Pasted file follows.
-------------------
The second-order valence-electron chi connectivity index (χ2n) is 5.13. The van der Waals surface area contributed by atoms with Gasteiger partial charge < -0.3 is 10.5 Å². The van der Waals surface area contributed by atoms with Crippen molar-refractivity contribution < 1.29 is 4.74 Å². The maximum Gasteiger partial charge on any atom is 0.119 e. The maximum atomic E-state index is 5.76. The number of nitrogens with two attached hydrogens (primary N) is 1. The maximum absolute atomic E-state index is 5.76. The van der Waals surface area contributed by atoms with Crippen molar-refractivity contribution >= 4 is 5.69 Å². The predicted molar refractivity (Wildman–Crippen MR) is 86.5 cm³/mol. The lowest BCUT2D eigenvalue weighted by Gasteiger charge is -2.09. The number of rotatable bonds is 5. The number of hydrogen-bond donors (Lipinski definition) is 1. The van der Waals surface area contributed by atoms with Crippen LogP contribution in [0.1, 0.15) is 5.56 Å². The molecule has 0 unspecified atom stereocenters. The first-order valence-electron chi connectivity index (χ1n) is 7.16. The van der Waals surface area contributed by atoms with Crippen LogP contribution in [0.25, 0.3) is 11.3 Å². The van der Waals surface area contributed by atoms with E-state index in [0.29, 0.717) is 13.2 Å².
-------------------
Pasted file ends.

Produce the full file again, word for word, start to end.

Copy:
The second-order valence-electron chi connectivity index (χ2n) is 5.13. The van der Waals surface area contributed by atoms with Gasteiger partial charge < -0.3 is 10.5 Å². The van der Waals surface area contributed by atoms with Crippen molar-refractivity contribution < 1.29 is 4.74 Å². The maximum Gasteiger partial charge on any atom is 0.119 e. The maximum atomic E-state index is 5.76. The number of nitrogens with two attached hydrogens (primary N) is 1. The maximum absolute atomic E-state index is 5.76. The van der Waals surface area contributed by atoms with Crippen molar-refractivity contribution >= 4 is 5.69 Å². The predicted molar refractivity (Wildman–Crippen MR) is 86.5 cm³/mol. The lowest BCUT2D eigenvalue weighted by Gasteiger charge is -2.09. The number of rotatable bonds is 5. The number of hydrogen-bond donors (Lipinski definition) is 1. The van der Waals surface area contributed by atoms with Crippen LogP contribution in [0.1, 0.15) is 5.56 Å². The molecule has 0 unspecified atom stereocenters. The first-order valence-electron chi connectivity index (χ1n) is 7.16. The van der Waals surface area contributed by atoms with Crippen LogP contribution in [0.25, 0.3) is 11.3 Å². The van der Waals surface area contributed by atoms with E-state index in [0.29, 0.717) is 13.2 Å².